In vitro cell death and proliferation during continuous and intermittent DTX exposure
Once changes to tumor biology after each treatment cycle were determined, we sought to understand changes in cell death and proliferation between treatment cycles in vitro by performing clonogenic assays immediately before and after each treatment cycle. Striking differences in SKOV3-luc cell proliferation resulted from the two treatment approaches (Fig. 5A). Cells treated with continuous DTX lost their clonogenic potential within the first treatment cycle. Intermittent DTX treatment led to a decrease in the number of colony-forming SKOV3-luc cells immediately after drug exposure (i.e., day 1); however, cells quickly recovered and the number of clonogenic cells approached pretreatment levels on day 3. Proliferation was reduced again upon drug exposure and accelerated again during the treatment-free period. Accelerated proliferation after each treatment was evident in every cycle. In contrast, the effects of intermittent and continuous DTX on ID8 cell proliferation were identical (Fig. 5B). The number of colony-forming ID8 cells decreased steadily upon both treatment strategies, and proliferative potential was lost after two treatment cycles.
In vitro cell death was examined within one treatment cycle. Continuous DTX treatment resulted in a steady decline in SKOV3-luc cell viability over time (data not shown). Intermittent treatment induced the same amount of cell death as continuous treatment on day 1, immediately after intermittent drug exposure. However, during the treatment-free period, cell viability increased following intermittent DTX exposure. At the end of the treatment cycle, continuous DTX exposure resulted in 37% greater cell death than intermittent exposure. Similar to results obtained from in vitro proliferation studies, no significant difference in ID8 cell death resulted from the two treatment strategies (data not shown). In addition, there was no increase in cell death over time due to intermittent exposure, and only a slight decrease in cell viability was observed on day 3 of continuous therapy.
ID8 ascites inhibition during continuous and intermittent i.p. DTX therapy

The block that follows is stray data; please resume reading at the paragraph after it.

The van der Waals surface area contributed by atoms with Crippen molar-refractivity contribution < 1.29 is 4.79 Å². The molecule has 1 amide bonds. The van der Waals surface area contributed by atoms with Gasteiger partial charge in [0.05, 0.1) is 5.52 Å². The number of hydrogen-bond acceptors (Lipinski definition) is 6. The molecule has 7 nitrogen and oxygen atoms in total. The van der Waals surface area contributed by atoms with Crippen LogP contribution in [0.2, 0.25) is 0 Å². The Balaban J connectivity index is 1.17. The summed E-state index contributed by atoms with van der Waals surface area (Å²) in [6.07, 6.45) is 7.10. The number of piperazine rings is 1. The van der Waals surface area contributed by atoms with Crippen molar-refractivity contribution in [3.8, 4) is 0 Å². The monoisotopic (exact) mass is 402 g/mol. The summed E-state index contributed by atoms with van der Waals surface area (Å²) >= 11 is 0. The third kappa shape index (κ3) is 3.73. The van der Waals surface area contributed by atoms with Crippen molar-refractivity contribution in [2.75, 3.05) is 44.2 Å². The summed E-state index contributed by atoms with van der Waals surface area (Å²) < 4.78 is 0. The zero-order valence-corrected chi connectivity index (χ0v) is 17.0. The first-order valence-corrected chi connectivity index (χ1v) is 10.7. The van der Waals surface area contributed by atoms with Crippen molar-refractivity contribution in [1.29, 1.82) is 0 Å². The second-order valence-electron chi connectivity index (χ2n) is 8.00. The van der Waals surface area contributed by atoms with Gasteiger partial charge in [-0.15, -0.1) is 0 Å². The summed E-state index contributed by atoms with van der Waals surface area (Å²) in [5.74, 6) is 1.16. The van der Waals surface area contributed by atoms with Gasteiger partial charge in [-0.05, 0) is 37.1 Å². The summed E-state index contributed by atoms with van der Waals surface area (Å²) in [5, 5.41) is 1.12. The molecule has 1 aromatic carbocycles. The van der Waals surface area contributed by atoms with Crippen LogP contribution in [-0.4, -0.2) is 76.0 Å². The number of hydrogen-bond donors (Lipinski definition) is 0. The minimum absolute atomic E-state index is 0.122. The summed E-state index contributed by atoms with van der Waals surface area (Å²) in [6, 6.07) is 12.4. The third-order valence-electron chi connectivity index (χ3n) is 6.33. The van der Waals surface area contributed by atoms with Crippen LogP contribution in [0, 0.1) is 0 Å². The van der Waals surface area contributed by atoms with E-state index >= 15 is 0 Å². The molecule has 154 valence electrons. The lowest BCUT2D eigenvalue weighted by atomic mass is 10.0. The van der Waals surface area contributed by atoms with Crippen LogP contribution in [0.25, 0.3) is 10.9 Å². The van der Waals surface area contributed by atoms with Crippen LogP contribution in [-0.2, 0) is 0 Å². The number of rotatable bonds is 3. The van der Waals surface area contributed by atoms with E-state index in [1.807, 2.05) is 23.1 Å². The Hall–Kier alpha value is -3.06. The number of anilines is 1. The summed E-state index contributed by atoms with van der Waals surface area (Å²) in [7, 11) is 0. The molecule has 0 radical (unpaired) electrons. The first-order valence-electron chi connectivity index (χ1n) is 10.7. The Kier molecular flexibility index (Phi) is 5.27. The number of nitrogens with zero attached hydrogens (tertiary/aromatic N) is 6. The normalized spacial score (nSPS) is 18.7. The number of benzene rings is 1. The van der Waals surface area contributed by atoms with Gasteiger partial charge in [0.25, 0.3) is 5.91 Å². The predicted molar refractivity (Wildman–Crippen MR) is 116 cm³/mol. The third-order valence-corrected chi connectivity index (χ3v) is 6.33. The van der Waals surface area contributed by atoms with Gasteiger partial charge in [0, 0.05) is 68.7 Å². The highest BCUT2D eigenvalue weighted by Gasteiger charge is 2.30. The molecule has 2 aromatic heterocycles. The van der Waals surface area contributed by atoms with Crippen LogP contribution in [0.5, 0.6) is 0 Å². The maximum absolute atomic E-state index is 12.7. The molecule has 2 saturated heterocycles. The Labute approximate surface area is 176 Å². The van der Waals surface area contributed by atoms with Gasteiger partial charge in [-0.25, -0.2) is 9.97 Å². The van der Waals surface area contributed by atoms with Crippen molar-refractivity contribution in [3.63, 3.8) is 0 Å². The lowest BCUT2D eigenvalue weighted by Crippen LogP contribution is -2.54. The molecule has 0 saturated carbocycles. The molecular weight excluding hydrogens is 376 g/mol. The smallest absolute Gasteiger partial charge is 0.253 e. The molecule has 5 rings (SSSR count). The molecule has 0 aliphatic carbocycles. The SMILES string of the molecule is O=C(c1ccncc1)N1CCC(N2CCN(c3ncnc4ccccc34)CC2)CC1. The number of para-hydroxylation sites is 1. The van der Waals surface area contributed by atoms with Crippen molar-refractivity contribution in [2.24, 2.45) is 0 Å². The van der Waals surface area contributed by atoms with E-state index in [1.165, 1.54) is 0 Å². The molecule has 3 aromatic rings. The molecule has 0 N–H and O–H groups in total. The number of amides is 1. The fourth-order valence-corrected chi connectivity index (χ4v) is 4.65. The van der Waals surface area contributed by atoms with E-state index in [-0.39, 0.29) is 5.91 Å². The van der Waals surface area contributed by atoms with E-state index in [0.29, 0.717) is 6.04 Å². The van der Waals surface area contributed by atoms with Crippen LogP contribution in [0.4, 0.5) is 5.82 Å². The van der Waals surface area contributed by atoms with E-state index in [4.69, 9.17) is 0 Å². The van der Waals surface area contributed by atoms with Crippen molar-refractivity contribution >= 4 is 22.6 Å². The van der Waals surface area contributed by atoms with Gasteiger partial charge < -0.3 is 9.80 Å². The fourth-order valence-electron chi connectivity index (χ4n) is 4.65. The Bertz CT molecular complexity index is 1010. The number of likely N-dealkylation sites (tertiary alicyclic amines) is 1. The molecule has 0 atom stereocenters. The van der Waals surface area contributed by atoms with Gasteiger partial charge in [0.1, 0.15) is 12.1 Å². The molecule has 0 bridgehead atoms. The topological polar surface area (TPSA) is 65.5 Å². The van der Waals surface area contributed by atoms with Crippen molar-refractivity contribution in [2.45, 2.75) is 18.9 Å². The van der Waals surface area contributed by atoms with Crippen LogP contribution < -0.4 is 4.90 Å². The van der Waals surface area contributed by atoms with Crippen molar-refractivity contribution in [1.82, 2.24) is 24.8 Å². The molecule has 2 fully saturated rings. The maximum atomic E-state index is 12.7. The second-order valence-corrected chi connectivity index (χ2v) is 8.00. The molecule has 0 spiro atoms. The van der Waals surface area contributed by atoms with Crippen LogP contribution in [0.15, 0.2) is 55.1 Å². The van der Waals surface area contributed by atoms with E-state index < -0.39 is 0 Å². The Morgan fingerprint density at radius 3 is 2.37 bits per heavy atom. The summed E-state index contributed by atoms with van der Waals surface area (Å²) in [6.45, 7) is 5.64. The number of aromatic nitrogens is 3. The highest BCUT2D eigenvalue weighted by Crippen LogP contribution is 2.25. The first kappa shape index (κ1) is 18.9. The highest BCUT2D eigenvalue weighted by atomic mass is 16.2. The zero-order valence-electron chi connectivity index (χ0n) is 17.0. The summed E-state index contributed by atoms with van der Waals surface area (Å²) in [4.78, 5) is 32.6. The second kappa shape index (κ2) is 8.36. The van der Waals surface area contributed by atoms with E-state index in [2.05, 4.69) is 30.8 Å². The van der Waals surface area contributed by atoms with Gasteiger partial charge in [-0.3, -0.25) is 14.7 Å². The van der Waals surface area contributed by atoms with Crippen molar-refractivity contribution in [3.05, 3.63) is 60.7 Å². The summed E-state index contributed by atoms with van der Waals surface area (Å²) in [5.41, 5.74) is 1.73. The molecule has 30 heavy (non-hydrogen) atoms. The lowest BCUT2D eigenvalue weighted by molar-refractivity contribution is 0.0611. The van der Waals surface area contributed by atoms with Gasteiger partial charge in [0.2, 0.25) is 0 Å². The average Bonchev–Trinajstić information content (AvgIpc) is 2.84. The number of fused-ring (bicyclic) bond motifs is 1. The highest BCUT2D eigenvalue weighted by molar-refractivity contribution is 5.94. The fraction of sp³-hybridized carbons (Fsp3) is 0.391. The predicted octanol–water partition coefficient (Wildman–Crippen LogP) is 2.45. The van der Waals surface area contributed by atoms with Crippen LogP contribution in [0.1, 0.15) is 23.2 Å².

In addition to studies in the SKOV3-luc xenograft model, the antitumor efficacy of continuous and intermittent i.p. DTX therapy was also evaluated in vivo using the ID8 syngeneic murine ovarian cancer model in C57Bl6 mice. Three main differences exist from the SKOV3-luc model: (a) ID8 is a slower growing, more chemosensitive cell line; (b) C57Bl6 host mice have an intact immune system; and (c) ID8 is a tumor model characterized by large amounts of ascites fluid formation, whereas SKOV3 cells mainly form large solid tumors. Disease progression was assessed throughout the treatment period by abdominal girth measurements and ascites fluid volume, established methods for assessing efficacy in tumor models characterized by ascites fluid accumulation (27). As described above, in vitro experiments showed no difference between the two different strategies in ID8 cell death and proliferation. To our surprise, continuous DTX therapy significantly deterred ascites fluid formation as assessed by abdominal girth, which became evident during the second treatment cycle, whereas intermittent therapy showed no efficacy (Fig. 6A). At the end of the 35-day study period, or 21 days posttreatment initiation, the volume of ascites fluid in mice treated with continuous DTX was reduced by >15 times compared with nontreated mice and 10 times compared with intermittently treated mice (Fig. 6B). Although there is an apparent decrease in ascites volume due to intermittent therapy when compared with no treatment, this difference is not statistically significant. Mice treated with intermittent DTX and nontreated control mice exhibited anemia during the last treatment cycle, whereas mice treated continuously did not exhibit this condition.